A dental hygienist shortage has dentist offices struggling to schedule patients
MARY LOUISE KELLY, HOST:
Across the country, employers are still struggling to fill certain jobs. That is especially true for dentists trying to hire hygienists and other support staff. Meanwhile, many patients are just now returning to the dentist after a long pandemic break, and they're finding it tough to schedule an appointment. Craig LeMoult of member station GBH reports.
TINA WANG: OK, just going to feel a little pressure here.
CRAIG LEMOULT, BYLINE: Dr. Tina Wang scrapes the plaque from a patient's teeth.
(SOUNDBITE OF SCRAPING ON TEETH)
LEMOULT: And then, after a rinse, it's time to polish.
(SOUNDBITE OF POLISHING TEETH)
LEMOULT: Usually, a dental hygienist does the cleanings here. But a full-time hygienist in this office moved away in January. And Wang says she hasn't been able to fully staff back up since then.
WANG: So what's been happening is the doctors - myself included - have been doing the cleanings just to be able to take care of everybody.
LEMOULT: And that means less time for her and the other dentists in her practice to see other patients. Wang says they've been posting the position on job sites and asking colleagues, hygienist schools and vendors if they know anyone qualified who's looking for a job. She describes the search as emotional.
WANG: It's emotional because my team that's here are facing challenges and struggles, and it's a day-to-day grind for them. And I want to help them.
LEMOULT: A couple of months ago, Wang says she was thrilled to finally hire a new hygienist.
WANG: But the next day, she said she got another good offer. So it was between the two of us. And she took another job.
LEMOULT: It's a competitive market right now. A poll last month by the American Dental Association shows nearly 40% of dentists are trying to recruit hygienists. Of those, 95% say it's been extremely or very difficult to hire someone. In the 20 largest U.S. cities, the ADA's polling says only half of hygienist positions are reported as filled.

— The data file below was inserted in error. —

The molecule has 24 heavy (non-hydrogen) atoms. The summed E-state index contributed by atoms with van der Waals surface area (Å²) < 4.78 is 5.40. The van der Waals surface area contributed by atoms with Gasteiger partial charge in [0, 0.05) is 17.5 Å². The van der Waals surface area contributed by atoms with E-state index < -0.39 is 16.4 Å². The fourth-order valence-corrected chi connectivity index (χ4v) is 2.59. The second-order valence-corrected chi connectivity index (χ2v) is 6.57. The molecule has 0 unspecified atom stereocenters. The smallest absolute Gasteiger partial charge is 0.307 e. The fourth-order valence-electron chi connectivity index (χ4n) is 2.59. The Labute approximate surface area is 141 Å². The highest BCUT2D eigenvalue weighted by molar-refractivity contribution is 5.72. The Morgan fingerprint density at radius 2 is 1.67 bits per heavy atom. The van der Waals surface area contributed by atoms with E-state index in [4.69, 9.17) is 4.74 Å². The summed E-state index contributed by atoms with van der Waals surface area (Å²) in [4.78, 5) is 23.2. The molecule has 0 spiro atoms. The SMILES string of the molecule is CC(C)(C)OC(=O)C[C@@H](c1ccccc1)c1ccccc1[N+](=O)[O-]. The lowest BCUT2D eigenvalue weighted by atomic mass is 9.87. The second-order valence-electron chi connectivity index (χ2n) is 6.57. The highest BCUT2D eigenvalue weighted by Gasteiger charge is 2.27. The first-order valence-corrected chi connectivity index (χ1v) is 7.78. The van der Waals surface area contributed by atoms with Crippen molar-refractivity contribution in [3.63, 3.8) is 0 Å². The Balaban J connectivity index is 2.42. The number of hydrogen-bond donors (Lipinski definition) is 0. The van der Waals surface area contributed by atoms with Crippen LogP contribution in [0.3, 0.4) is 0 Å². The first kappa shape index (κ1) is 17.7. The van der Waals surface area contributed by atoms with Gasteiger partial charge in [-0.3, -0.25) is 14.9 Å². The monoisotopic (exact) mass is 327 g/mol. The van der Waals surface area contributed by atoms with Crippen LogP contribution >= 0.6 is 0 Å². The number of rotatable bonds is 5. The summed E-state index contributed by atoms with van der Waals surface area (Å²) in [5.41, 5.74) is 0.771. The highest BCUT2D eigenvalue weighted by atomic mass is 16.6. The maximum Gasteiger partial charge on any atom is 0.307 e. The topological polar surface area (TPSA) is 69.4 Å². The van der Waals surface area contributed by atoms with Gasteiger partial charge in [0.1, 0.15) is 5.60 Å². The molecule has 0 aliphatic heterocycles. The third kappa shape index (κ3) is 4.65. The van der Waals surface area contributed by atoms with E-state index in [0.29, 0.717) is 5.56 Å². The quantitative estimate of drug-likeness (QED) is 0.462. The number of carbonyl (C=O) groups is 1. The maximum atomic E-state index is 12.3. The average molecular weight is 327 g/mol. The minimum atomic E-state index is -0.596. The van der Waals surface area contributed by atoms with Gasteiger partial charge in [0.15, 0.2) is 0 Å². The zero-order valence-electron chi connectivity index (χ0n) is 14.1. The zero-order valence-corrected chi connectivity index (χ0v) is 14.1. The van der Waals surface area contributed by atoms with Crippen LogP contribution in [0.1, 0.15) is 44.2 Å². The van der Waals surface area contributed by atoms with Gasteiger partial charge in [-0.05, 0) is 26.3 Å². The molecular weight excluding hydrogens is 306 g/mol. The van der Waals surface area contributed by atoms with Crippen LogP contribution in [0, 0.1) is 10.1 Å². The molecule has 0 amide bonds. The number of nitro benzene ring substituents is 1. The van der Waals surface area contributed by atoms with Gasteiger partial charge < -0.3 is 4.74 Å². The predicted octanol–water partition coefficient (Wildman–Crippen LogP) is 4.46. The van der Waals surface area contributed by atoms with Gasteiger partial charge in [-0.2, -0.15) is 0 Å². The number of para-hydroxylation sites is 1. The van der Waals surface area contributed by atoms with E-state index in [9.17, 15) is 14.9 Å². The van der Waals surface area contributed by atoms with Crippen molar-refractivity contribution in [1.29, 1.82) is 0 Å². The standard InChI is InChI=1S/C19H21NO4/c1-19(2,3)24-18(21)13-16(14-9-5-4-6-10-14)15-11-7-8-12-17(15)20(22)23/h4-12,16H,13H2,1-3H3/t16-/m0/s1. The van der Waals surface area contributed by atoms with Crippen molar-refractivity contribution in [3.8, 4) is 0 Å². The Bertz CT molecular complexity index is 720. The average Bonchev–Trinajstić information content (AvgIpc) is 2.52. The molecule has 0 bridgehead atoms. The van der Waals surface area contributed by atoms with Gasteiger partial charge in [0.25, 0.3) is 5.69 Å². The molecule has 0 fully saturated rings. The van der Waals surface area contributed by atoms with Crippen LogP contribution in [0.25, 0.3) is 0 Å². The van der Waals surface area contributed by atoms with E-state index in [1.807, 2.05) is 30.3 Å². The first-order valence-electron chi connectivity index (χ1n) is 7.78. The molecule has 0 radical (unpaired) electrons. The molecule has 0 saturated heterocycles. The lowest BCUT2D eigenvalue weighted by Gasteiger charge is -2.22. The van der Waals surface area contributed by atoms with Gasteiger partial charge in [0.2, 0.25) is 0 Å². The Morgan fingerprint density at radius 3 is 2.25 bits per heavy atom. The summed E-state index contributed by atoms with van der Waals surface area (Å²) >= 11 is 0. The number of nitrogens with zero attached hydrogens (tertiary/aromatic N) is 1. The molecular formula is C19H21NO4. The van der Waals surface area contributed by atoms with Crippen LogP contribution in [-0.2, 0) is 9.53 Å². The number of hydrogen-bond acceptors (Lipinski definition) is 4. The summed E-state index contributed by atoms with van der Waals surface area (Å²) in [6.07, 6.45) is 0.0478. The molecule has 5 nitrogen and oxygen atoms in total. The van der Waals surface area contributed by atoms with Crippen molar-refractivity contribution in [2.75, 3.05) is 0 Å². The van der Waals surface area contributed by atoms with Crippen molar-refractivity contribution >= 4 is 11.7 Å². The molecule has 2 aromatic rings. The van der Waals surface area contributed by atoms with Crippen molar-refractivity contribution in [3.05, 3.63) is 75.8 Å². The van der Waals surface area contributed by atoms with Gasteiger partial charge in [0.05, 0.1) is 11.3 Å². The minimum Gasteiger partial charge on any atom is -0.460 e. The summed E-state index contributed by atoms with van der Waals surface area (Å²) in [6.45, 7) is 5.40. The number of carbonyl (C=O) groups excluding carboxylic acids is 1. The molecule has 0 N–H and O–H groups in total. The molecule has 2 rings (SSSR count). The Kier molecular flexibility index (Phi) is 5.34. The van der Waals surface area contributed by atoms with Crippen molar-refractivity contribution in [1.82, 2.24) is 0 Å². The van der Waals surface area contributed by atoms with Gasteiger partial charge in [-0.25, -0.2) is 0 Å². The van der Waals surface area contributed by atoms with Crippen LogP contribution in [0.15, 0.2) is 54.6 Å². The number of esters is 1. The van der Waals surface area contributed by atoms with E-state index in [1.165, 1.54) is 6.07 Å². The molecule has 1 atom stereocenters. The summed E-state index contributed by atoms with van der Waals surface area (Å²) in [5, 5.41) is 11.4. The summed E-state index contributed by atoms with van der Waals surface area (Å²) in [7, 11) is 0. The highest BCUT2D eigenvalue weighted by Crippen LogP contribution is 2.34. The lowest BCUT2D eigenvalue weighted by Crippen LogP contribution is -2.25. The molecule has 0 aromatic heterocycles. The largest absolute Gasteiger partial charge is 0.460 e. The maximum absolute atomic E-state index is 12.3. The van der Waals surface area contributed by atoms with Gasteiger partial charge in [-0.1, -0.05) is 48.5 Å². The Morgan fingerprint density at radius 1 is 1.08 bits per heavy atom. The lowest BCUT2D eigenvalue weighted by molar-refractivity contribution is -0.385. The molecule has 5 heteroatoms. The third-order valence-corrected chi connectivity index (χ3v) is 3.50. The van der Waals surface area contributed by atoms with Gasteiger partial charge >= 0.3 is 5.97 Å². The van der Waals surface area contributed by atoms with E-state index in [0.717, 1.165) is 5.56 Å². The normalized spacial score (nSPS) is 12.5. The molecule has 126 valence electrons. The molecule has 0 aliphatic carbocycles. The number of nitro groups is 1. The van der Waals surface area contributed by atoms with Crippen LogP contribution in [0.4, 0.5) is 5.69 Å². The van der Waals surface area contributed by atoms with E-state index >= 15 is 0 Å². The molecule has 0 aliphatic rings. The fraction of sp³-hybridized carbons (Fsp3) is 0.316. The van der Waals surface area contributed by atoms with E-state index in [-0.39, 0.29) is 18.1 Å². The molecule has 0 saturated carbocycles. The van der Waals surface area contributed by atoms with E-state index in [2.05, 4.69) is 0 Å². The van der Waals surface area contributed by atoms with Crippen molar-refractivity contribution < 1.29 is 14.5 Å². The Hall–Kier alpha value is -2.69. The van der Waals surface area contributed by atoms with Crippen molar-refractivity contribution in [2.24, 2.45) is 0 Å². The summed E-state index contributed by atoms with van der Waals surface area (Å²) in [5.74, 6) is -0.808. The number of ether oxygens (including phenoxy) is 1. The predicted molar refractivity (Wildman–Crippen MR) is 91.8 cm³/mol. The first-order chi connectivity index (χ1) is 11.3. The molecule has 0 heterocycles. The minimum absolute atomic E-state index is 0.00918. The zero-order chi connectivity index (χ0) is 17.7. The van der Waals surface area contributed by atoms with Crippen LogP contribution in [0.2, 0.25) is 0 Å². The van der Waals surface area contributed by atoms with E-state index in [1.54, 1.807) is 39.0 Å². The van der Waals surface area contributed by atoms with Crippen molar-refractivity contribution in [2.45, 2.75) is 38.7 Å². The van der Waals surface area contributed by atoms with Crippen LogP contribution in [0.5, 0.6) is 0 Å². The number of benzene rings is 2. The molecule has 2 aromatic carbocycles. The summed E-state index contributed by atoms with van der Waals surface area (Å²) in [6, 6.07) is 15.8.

RACHEL MORRISSEY: We just hear over and over again, what can we do to get more dental hygienists?
LEMOULT: That's Rachel Morrissey, a senior research analyst at the American Dental Association. Their monthly poll of private dental practices shows dental assistants are in high demand, too. And Morrissey says dentists are trying to sweeten the pot to attract candidates.
MORRISSEY: More than 80% of dentists that are recruiting dental hygienists are raising salaries. They're also offering more flexible working hours.
LEMOULT: The U.S. Bureau of Labor Statistics reports the average dental hygienist salary was just under $78,000 last year, or more than $37 an hour. Morrissey was a co-author of a study last year that estimated 8% of dental hygienists left the workforce in 2020. A year later, some had returned. But hygienist Sarah Crow, who's the president of the Massachusetts Dental Hygienist Association, says many of her older colleagues aren't coming back.
SARAH CROW: If there was a question in your mind, pre-pandemic, whether or not you were ready to retire or you were thinking about, you know, just not practicing clinically anymore, the pandemic made up your mind. And so there were a lot of hygienists in that boat.
LEMOULT: Crow says the pandemic pushed people out of the field for all kinds of reasons, including childcare challenges and personal health concerns in a job that requires close contact. But Dr. JoAnn Gurenlian of the American Dental Hygienist Association says, even before the pandemic, hygienists reported growing dissatisfaction.
JOANN GURENLIAN: There was concern about lack of respect in their workplace setting. They were having to clock out if a patient canceled their appointment. They felt that they just weren't appreciated, and there were some that were thinking maybe it was time for them to leave.
LEMOULT: But now, for many dental hygienists and assistants, staffing shortages could bring greater appreciation from their employers - and a boost in pay and benefits to go along with that. For NPR News, I'm Craig LeMoult in Boston. Transcript provided by NPR, Copyright NPR.